While small green shoots of recovery are starting to emerge, the overall decrease in trade flows – combined with pre-existing geopolitical tensions – is a significant challenge for businesses, not to mention the global economy. Eder comments: “Companies have found that, even if they are surviving the crisis, their suppliers may be at risk. We have heard anecdotal evidence of large corporates offering financing to their suppliers during the Covid-19 crisis, simply to help those suppliers keep their heads above water, and to maintain the security of the overall supply chain.”

Wallace echoes this, adding that: “Supplier finance used to be primarily about looking at your own balance sheet as a buyer, and extending out payment terms as far as possible to reduce the cash conversion cycle. Now it’s being used as a tool by corporate buyers to help their suppliers survive the crisis, maintain the integrity of their supply chain, and drive long-term sustainable relationships.”

Today’s treasurers need to look holistically at their underlying supply chain and ensure the correct level of funding is in place throughout, in order to ensure resilience, believes Wallace. “Corporate buyers can no longer concentrate only on their top ten suppliers to the detriment of smaller suppliers. In these difficult times, there is an opportunity for large corporates to step-in and support their smaller suppliers, with their financial strength and higher credit rating. This will be especially pertinent when government support schemes come to an end across the globe, as many suppliers could find that their financial crutch has been removed.” she says.

Another financing tool to consider alongside bank-driven supply chain finance (SCF) is dynamic discounting. Offered by fintech-led third party platforms, dynamic discounting can enable a large buyer to better support its tail end suppliers. This approach has several benefits, says Wallace. “Buyers can use up their excess cash to help their supplier get early payment, and in return, receive a discounted price for the goods/services that they are procuring. This could be particularly attractive in the current negative interest rate environment, given the limited returns available on short-term investments.”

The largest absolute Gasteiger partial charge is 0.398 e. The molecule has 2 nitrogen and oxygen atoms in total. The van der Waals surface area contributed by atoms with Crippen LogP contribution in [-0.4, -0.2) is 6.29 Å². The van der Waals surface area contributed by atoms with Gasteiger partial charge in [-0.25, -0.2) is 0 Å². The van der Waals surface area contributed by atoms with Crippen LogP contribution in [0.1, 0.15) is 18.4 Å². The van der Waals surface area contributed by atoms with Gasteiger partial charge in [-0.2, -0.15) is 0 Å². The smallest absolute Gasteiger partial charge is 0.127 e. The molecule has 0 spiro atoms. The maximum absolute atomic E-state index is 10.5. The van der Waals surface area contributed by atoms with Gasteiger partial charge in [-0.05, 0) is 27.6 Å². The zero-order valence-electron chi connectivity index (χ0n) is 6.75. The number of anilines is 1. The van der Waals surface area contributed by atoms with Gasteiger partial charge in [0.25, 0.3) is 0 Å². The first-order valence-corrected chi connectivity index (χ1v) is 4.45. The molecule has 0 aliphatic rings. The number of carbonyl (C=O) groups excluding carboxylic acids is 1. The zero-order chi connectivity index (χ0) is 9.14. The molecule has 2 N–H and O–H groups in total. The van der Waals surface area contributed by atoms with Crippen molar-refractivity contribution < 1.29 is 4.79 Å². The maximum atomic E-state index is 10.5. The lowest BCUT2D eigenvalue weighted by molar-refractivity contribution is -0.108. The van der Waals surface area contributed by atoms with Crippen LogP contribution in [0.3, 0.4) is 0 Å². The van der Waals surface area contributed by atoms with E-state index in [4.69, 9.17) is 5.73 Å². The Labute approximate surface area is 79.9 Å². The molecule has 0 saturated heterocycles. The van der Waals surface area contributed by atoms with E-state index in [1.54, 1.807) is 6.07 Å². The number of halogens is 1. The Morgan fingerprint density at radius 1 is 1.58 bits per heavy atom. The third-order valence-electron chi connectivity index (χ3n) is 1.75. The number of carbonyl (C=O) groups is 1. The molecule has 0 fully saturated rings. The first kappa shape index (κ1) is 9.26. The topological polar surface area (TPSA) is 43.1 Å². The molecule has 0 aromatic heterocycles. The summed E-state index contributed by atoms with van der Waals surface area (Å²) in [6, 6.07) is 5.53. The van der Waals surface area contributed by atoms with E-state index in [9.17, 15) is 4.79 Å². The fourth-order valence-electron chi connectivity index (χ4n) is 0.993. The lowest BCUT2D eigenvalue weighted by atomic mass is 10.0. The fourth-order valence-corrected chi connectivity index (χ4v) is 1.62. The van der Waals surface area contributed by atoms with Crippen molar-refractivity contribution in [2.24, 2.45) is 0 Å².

Offering these kinds of financing options could also assist corporate buyers to diversify their supply chains in response to Covid-19, says Eder. “A number of corporates have become aware of the high concentration risk in their supply chains, with over-reliance on a few key suppliers. This has led to delays and holes in supply chains as the crisis has taken its toll. In addition, buyers sourcing from far away locations pre-lockdown are starting to consider regionalising their supply chains, as a way of mitigating the types of supply chain breakages and blockages that we saw at the start of the pandemic. We therefore expect to see large buyers looking to work with a broader base of suppliers going forward, to help ensure resilience,” she explains.